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Last Updated: Tuesday, 10 June, 2003, 10:22 GMT 11:22 UK
'I couldn't stop taking Seroxat'
Woman (anonymous)
Campainers are calling for new warnings on Seroxat
Campaigners are calling for patients to be warned the antidepressant Seroxat can be addictive.

Government advisors are due to make an announcement about advice relating to the drug on Tuesday.

Sarah Venn of the Seroxat Users Group, who has been taking the drug for over five years, talks to BBC News Online about her experience of taking the drug, and the changes she would like to see.


"When I was at university, I was diagnosed with a general anxiety disorder.

My doctor has told me 'Although it's important to come off this, you've got a life to live as well'
Sarah Venn
"I was feeling very wobbly, like I was walking on a boat.

"As I got older, it became worse, and I became afraid and started suffering panic attacks."

Ms Venn, who was aged 20 at the time, added: "My GP put me on Seroxat. He said it was a short-term drug."

She said she suffered side effects straight away.

"I had no energy at all. I was lethargic.

"I started to get what felt like electric shocks, which made me jolt.

"It got to the point that I couldn't study."

'Stuck in bed'

Ms Venn said she read the patient information leaflet which said there could be initial side effects which would soon abate.

She decided to keep taking the drug.

"I wanted to do something to sort out the problem which I was already having."

Ms Venn continued taking the drug, but tried to come off it in May 2000 when she was in her final year at university.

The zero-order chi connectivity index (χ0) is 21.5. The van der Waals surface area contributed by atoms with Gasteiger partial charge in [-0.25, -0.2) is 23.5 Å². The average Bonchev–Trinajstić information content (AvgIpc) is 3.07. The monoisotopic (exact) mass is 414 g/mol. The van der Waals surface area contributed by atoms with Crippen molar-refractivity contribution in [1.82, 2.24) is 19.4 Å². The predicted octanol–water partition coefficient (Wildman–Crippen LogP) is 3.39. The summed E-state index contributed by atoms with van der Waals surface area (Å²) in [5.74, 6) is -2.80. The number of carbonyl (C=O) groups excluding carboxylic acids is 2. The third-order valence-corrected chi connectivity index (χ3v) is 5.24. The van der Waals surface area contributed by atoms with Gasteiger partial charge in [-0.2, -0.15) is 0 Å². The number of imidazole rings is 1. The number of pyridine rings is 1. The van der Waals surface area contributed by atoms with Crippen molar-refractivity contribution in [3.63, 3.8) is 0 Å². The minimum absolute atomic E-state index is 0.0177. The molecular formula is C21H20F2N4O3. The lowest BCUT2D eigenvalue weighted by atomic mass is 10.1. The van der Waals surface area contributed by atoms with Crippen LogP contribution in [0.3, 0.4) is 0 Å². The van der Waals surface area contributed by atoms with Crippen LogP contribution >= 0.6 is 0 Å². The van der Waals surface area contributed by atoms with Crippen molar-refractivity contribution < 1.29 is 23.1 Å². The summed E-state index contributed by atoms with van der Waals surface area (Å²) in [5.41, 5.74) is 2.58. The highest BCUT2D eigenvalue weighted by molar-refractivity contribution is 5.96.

"I didn't know anything about Seroxat. I tried to come off it quickly, in a week or two.

"Before I knew it I was stuck in bed. I couldn't see. I felt like I had flu constantly."

Her doctor put her straight back on to Seroxat.

"I did try to come off it much more gradually, using the liquid form, but that didn't work either.

"It was about that time I got involved with the Seroxat Users' Group."

Warning call

Ms Venn, who was due to take up a pupilage to become a barrister, is currently taking a year off during which she hopes to stop taking Seroxat.

"I have got a third of the way down, from 30 milligrams to 20 milligrams a day."

She has been unable to cut down any further.

"I think I'm going to stay on it. I'm hoping to go back to work in September.

"My doctor has told me 'Although it's important to come off this, you've got a life to live as well'."

She said she would like to see the patient information leaflet given out with Seroxat changed to reflect the problems she has experienced.

"I would like a clear warning that Seroxat can cause dependency and proper guidance on how to stop taking the medication.

"I would also like to see a full list of symptoms people might experience, even after simply reducing the dose."


SEE ALSO:
Anti-depressant safety reviewed
08 Jan 03  |  Health
Glaxo denies Seroxat problems
13 Oct 02  |  Panorama
Health group's Prozac fears
24 Jan 02  |  Scotland


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